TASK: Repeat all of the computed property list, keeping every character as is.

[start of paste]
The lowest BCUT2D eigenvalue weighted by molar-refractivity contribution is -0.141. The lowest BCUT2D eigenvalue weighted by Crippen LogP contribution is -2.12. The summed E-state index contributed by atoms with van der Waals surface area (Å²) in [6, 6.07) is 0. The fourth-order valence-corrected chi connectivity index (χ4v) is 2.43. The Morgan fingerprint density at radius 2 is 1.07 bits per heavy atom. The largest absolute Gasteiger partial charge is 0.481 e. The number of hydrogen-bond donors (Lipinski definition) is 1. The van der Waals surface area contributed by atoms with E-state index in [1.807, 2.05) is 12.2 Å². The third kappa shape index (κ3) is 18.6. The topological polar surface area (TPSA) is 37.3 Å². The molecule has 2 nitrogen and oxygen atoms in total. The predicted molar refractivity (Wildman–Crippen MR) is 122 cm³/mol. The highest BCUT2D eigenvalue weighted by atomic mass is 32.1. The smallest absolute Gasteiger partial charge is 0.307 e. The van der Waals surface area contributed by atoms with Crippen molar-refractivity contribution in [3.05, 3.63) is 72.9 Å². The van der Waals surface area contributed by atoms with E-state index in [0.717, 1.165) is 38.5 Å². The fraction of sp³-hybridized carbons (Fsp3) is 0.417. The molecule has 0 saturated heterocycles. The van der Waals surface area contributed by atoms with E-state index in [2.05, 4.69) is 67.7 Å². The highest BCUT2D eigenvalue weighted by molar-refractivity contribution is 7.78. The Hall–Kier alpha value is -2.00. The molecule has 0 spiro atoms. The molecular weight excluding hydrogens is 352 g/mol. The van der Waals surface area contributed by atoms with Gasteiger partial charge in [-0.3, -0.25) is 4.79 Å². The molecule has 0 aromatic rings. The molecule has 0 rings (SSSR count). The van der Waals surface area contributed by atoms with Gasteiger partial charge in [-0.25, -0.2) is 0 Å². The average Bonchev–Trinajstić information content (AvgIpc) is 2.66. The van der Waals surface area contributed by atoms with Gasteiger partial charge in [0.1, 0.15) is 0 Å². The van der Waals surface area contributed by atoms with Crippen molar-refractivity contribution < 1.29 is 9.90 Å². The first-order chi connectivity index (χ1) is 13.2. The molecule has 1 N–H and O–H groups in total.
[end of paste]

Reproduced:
The lowest BCUT2D eigenvalue weighted by molar-refractivity contribution is -0.141. The lowest BCUT2D eigenvalue weighted by Crippen LogP contribution is -2.12. The summed E-state index contributed by atoms with van der Waals surface area (Å²) in [6, 6.07) is 0. The fourth-order valence-corrected chi connectivity index (χ4v) is 2.43. The Morgan fingerprint density at radius 2 is 1.07 bits per heavy atom. The largest absolute Gasteiger partial charge is 0.481 e. The number of hydrogen-bond donors (Lipinski definition) is 1. The van der Waals surface area contributed by atoms with E-state index in [1.807, 2.05) is 12.2 Å². The third kappa shape index (κ3) is 18.6. The topological polar surface area (TPSA) is 37.3 Å². The molecule has 2 nitrogen and oxygen atoms in total. The predicted molar refractivity (Wildman–Crippen MR) is 122 cm³/mol. The highest BCUT2D eigenvalue weighted by atomic mass is 32.1. The smallest absolute Gasteiger partial charge is 0.307 e. The van der Waals surface area contributed by atoms with Crippen molar-refractivity contribution in [3.05, 3.63) is 72.9 Å². The van der Waals surface area contributed by atoms with E-state index in [0.717, 1.165) is 38.5 Å². The fraction of sp³-hybridized carbons (Fsp3) is 0.417. The molecule has 0 saturated heterocycles. The van der Waals surface area contributed by atoms with E-state index in [2.05, 4.69) is 67.7 Å². The highest BCUT2D eigenvalue weighted by molar-refractivity contribution is 7.78. The Hall–Kier alpha value is -2.00. The molecule has 0 spiro atoms. The molecular weight excluding hydrogens is 352 g/mol. The van der Waals surface area contributed by atoms with Gasteiger partial charge in [-0.3, -0.25) is 4.79 Å². The molecule has 0 aromatic rings. The molecule has 0 rings (SSSR count). The van der Waals surface area contributed by atoms with Gasteiger partial charge in [-0.25, -0.2) is 0 Å². The average Bonchev–Trinajstić information content (AvgIpc) is 2.66. The van der Waals surface area contributed by atoms with Gasteiger partial charge in [0.1, 0.15) is 0 Å². The van der Waals surface area contributed by atoms with Crippen molar-refractivity contribution < 1.29 is 9.90 Å². The first-order chi connectivity index (χ1) is 13.2. The molecule has 1 N–H and O–H groups in total.